Sure, the place looked a bit run down, but most of its prospective managers thought it had possibilities.
The kitchen was large; there appeared to be enough bedrooms for everyone; the fences were sturdy; and there was plenty of land, with a large lawn, rolling hills and beautiful trees.
The owners said they were willing to install an expensive new heating system, and said the county was about to hook the place up to new water lines.
With a little paint and a lot of innovative ideas, the place might even be able to do what it was built to do.
But this was not a house that executives from about two dozen private firms from across the country toured last week. Quite the contrary. This was the 215-acre Charles H. Hickey Jr. School in Cub Hill-- Maryland's only home for juvenile delinquents.
And this was a time of change.
The state of Maryland is trying to get a private company to take over operations at Hickey, to do everything from maintaining buildings that, in some cases, are nearly as old as this century, to counseling the 360 troubled teen-agers incarcerated there about drug or alcohol abuse, AIDS or pregnancy prevention, or to teach them some skill or trade they can use as an alternative to crime when they get back on the outside.
The hope is that a private company might be able to do what the state has not: develop a program that does more for kids than lock them up and that costs less than the $17 million a year Maryland currently spends on Hickey. Sixty-eight percent of the Hickey residents had as many as five prior recorded brushes with the law.
Based on the large turnout at a two-day "pre-bid conference" held at the school last week, and based on interviews with several of the potential bidders, it appears a number of companies are likely to go after the five-year contract, which could be worth as much as $80 million to the winning bidder.
"We were pleased with the number of potential vendors. Among them, we know at least five or six have very substantial experience in the [juvenile corrections] area," said Juvenile Services Secretary Nancy S. Grasmick. "There is a genuine feeling we are going to have some healthy competition here, which is what we desire."
The would-be operators of Hickey gathered on the wooden pews of the yellow-walled chapel attached to Hickey's main administration building, one of a dozen or more old stucco buildings that date back to around World War I. Deputy Secretary Alfred I. Murphy, using maps of what he called "the campus," described the age and current use of each building, its staffing, utility costs, maintenance problems from inefficient boilers to the presence of asbestos, and status of state capital improvement plans.
He talked about Hickey's "kids."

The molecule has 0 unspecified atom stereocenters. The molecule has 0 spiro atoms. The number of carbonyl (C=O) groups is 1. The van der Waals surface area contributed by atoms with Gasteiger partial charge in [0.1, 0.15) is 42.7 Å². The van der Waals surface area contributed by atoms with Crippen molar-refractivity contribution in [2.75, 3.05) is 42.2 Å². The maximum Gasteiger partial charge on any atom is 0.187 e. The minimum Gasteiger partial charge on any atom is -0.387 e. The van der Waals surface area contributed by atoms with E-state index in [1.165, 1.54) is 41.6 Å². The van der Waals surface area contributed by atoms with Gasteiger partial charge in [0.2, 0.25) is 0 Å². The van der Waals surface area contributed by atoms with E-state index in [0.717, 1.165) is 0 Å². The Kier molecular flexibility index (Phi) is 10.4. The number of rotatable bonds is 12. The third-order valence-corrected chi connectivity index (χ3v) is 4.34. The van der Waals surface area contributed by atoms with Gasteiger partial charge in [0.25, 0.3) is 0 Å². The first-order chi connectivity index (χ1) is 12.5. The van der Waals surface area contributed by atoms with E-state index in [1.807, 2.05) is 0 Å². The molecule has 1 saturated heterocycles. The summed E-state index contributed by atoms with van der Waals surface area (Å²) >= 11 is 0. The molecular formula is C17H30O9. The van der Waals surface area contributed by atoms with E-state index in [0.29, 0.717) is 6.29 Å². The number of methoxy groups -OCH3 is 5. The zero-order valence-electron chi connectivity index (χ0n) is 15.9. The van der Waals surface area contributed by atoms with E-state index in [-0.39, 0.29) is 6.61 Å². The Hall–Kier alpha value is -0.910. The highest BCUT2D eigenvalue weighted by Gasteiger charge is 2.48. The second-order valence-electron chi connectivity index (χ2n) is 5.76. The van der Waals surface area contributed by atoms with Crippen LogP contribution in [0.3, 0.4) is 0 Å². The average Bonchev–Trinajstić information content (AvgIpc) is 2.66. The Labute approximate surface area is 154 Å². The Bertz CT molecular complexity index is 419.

The youngsters at Hickey range in age from 12 to 20, but most are between 13 and 18, he said. A third of them are awaiting trial. The other two-thirds are "committed" there for crimes that range from assault with intent to murder, to unlawful use of a handgun in a crime, to breaking and entering, vandalism, shoplifting, drug dealing, traffic offenses, trespassing and running away from home. They end up staying at Hickey an average of seven months.
Many suffer from alcohol or drug problems. Some are so violent they are confined to one of three small dormitories that, along with a classroom building and a gymnasium, are encircled by a double row of 16-foot-high chain-link fencing topped with rolls of razor ribbon. At night, those youngsters sleep on bunks in closet-like cells about five cinder blocks wide and eight cinder blocks deep.
On the first day of the conference, several potential bidders said they were concerned the state was moving too fast, that problems at Hickey, or hidden costs, were being glossed over. A two-day limit on tours of the facility only heightened a concern that bidders would have to bid blindly to meet the state's June 17 deadline, several said.
But by week's end, most bidders were praising Mr. Murphy and other Juvenile Services officials for their willingness to answer questions or make documents or records available. Tours of the facility were extended through the end of May, and a proposed permissible profit margin of 3 percent of the overall operating costs was raised to 5 percent in an effort to attract more bids.
"The first day I was leery, but now I am not," said Ron Russell, group vice president of the Management & Training Corp. of Ogden, Utah. The company has contracts with the federal government to house and train some 10,000 youth at 20 Job Corps centers around the country. The firm also runs a 200-bed minimum-security prison in Desert Center, Calif.
What many of the bidders said they liked most about the Maryland proposal was that it was so open-ended.